|Breeding||Has been bred in the aquarium, the fish are sexually mature at about 170mm SL, see Shane's World article.|
|Breeding Reports||There are 8 breeding reports, read them all here.|
|Reference||Proc. Acad. Nat. Sci. Phila.v. 66 - pp271 - Fig. 17
Aqualog matched DATZ and shows a nice range of juvenile, sub-adult and adult photos.
|Registered Keepers||Keeping this species? Why not .
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|Spotters||Spotted this species somewhere? Click the binoculars!
There are 63 records of this fish being seen, view them all.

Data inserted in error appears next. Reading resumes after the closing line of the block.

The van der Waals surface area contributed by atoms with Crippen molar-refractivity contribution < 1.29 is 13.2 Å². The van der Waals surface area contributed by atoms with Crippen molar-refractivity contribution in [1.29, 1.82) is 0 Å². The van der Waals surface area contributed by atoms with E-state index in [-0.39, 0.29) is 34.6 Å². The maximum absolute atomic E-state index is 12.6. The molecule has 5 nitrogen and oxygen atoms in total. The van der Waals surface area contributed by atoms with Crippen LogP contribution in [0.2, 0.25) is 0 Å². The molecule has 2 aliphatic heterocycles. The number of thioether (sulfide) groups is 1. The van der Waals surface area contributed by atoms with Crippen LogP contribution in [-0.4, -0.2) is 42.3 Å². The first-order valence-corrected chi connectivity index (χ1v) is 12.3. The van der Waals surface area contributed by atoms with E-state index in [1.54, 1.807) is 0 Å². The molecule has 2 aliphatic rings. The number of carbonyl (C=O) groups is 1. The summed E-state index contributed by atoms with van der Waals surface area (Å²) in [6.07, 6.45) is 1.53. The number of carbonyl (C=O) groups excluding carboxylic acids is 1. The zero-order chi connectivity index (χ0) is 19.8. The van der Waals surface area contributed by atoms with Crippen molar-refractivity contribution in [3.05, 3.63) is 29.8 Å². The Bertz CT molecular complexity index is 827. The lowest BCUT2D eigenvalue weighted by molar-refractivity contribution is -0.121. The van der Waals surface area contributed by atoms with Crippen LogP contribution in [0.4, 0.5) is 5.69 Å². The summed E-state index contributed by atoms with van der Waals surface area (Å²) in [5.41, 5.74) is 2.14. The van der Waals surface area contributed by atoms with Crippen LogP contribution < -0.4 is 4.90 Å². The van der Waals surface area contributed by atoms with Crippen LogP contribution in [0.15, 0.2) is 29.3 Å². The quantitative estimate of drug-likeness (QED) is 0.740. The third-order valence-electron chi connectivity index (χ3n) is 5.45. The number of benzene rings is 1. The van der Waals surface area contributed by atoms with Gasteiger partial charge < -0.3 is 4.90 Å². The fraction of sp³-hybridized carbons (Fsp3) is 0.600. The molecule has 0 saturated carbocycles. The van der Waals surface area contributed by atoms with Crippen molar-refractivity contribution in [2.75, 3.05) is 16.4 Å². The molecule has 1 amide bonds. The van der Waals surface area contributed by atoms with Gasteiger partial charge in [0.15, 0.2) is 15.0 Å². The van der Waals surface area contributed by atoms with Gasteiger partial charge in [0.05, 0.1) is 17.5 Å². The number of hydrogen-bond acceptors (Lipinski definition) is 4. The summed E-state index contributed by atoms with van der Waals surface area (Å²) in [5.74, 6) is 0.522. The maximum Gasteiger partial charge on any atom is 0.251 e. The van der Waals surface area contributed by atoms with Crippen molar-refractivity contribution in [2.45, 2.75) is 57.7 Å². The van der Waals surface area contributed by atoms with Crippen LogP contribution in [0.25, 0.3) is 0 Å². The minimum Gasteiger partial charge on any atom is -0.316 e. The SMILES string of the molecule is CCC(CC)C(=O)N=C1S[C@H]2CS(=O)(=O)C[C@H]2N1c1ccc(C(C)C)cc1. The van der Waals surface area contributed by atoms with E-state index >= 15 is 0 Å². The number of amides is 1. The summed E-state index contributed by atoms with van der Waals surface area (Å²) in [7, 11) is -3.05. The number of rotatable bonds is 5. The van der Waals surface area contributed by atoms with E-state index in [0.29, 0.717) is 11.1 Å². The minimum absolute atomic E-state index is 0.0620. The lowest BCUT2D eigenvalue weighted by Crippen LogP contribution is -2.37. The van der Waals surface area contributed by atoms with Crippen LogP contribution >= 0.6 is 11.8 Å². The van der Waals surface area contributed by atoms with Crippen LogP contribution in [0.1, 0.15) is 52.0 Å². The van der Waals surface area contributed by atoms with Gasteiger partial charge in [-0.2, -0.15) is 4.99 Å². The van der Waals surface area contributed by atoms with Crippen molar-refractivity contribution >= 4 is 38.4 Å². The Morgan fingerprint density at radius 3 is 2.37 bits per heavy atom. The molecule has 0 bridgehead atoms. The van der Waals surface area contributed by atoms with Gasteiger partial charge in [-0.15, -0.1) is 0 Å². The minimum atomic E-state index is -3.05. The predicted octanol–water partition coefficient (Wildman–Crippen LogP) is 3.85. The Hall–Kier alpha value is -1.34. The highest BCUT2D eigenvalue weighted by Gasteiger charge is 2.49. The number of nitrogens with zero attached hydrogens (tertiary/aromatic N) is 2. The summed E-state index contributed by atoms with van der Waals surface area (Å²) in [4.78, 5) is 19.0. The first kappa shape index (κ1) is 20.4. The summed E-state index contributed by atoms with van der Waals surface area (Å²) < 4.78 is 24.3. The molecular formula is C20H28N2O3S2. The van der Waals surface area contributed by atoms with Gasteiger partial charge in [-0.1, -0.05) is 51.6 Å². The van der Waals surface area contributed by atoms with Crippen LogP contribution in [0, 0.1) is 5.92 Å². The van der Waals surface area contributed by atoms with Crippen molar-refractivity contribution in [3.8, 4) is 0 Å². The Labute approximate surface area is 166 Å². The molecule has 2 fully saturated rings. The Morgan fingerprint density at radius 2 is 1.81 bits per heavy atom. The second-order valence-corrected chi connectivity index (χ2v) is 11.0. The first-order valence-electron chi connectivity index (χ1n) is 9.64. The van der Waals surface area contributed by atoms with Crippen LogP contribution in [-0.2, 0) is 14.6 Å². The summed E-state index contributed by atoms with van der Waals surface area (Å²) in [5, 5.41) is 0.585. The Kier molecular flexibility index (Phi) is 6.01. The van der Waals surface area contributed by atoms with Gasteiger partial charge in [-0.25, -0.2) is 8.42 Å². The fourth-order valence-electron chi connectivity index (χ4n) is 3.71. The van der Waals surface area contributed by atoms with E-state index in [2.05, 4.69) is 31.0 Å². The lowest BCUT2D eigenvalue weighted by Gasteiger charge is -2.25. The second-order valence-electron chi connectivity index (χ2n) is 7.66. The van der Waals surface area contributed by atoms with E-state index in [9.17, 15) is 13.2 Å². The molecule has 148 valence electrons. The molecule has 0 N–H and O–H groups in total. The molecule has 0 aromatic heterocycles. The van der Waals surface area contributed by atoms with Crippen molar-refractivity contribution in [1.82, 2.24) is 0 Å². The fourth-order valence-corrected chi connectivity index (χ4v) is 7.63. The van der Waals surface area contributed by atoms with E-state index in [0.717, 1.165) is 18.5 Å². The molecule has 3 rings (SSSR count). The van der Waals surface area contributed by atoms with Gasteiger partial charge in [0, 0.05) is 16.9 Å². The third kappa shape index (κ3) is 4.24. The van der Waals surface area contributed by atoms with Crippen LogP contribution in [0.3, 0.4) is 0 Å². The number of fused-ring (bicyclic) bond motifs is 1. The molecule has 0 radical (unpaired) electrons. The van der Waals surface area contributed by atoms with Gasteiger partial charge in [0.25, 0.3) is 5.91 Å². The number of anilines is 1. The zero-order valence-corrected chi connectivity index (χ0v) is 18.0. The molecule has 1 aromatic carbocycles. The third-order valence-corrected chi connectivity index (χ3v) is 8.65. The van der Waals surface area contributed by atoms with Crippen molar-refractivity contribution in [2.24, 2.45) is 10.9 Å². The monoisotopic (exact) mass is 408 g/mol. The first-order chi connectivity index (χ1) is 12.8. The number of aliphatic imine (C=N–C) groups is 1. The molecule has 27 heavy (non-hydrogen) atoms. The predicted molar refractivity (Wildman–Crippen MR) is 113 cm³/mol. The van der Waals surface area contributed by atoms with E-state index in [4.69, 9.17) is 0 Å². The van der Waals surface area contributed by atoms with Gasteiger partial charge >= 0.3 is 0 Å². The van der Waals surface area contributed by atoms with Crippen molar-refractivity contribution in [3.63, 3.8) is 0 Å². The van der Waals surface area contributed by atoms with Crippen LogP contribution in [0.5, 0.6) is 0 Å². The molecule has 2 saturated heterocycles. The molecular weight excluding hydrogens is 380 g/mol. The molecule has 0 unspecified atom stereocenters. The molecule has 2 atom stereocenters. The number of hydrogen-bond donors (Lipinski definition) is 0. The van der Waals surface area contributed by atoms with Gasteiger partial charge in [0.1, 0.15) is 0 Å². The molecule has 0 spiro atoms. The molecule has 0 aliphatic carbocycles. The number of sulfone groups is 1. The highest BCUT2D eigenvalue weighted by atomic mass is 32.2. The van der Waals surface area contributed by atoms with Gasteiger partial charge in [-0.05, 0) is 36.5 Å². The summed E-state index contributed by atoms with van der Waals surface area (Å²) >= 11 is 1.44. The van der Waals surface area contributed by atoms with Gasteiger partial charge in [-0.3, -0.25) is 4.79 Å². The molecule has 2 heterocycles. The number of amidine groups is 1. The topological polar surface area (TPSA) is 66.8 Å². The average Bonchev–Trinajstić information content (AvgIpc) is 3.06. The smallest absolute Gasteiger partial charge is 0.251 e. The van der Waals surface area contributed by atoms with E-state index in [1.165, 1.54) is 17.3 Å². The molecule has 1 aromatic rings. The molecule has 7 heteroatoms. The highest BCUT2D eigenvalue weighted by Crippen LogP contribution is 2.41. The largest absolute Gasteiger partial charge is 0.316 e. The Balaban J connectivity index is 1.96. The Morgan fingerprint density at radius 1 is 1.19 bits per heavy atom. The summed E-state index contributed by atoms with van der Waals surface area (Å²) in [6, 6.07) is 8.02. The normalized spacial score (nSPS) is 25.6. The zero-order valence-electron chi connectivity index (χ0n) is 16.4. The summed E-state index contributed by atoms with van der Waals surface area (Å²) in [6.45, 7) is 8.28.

|More on Pseudacanthicus cf. leopardus|
|Look up Pseudacanthicus cf. leopardus on AquaticRepublic.com|
|Look up Pseudacanthicus cf. leopardus on Fishbase|
|Look up Pseudacanthicus cf. leopardus on Encyclopedia of Life|
|Look up Pseudacanthicus cf. leopardus on Global Biodiversity Information Facility|
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|Last Update||2018 Aug 21 07:18 (species record created: 2002 Aug 01 11:22)|